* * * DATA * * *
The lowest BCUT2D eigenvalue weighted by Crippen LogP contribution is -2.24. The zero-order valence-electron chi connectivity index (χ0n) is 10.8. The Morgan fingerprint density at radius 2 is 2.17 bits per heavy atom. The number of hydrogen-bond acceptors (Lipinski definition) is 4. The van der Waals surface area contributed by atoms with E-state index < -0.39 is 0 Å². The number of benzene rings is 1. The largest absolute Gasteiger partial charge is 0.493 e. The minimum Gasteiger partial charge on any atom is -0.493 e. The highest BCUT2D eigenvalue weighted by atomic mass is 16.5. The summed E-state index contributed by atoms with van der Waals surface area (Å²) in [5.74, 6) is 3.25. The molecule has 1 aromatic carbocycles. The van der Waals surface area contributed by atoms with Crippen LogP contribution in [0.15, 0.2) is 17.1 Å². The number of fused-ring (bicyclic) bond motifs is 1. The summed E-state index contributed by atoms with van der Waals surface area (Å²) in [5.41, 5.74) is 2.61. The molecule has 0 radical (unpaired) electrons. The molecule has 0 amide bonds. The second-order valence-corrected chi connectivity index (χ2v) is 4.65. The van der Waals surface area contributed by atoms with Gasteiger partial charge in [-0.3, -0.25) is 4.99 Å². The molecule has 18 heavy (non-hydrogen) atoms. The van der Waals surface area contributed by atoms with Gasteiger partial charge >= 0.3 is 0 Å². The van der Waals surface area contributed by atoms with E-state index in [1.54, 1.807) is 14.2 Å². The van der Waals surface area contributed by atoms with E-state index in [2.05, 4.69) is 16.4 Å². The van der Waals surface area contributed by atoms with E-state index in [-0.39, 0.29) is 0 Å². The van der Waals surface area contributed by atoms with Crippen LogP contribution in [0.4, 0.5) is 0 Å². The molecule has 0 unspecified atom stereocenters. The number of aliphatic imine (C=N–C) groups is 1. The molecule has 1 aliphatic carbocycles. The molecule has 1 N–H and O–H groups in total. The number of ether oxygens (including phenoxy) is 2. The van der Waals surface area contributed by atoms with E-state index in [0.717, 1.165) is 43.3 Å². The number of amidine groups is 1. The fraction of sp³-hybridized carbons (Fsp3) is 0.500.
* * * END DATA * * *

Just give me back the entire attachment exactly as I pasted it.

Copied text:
The lowest BCUT2D eigenvalue weighted by Crippen LogP contribution is -2.24. The zero-order valence-electron chi connectivity index (χ0n) is 10.8. The Morgan fingerprint density at radius 2 is 2.17 bits per heavy atom. The number of hydrogen-bond acceptors (Lipinski definition) is 4. The van der Waals surface area contributed by atoms with E-state index < -0.39 is 0 Å². The number of benzene rings is 1. The largest absolute Gasteiger partial charge is 0.493 e. The minimum Gasteiger partial charge on any atom is -0.493 e. The highest BCUT2D eigenvalue weighted by atomic mass is 16.5. The summed E-state index contributed by atoms with van der Waals surface area (Å²) in [5.74, 6) is 3.25. The molecule has 1 aromatic carbocycles. The van der Waals surface area contributed by atoms with Crippen LogP contribution in [0.15, 0.2) is 17.1 Å². The number of fused-ring (bicyclic) bond motifs is 1. The summed E-state index contributed by atoms with van der Waals surface area (Å²) in [5.41, 5.74) is 2.61. The molecule has 0 radical (unpaired) electrons. The molecule has 0 amide bonds. The second-order valence-corrected chi connectivity index (χ2v) is 4.65. The van der Waals surface area contributed by atoms with Gasteiger partial charge in [-0.3, -0.25) is 4.99 Å². The molecule has 18 heavy (non-hydrogen) atoms. The van der Waals surface area contributed by atoms with Gasteiger partial charge >= 0.3 is 0 Å². The van der Waals surface area contributed by atoms with E-state index in [1.54, 1.807) is 14.2 Å². The van der Waals surface area contributed by atoms with E-state index in [2.05, 4.69) is 16.4 Å². The van der Waals surface area contributed by atoms with E-state index in [-0.39, 0.29) is 0 Å². The van der Waals surface area contributed by atoms with Crippen LogP contribution in [0.4, 0.5) is 0 Å². The molecule has 0 unspecified atom stereocenters. The number of aliphatic imine (C=N–C) groups is 1. The molecule has 1 aliphatic carbocycles. The molecule has 1 N–H and O–H groups in total. The number of ether oxygens (including phenoxy) is 2. The van der Waals surface area contributed by atoms with E-state index in [0.717, 1.165) is 43.3 Å². The number of amidine groups is 1. The fraction of sp³-hybridized carbons (Fsp3) is 0.500.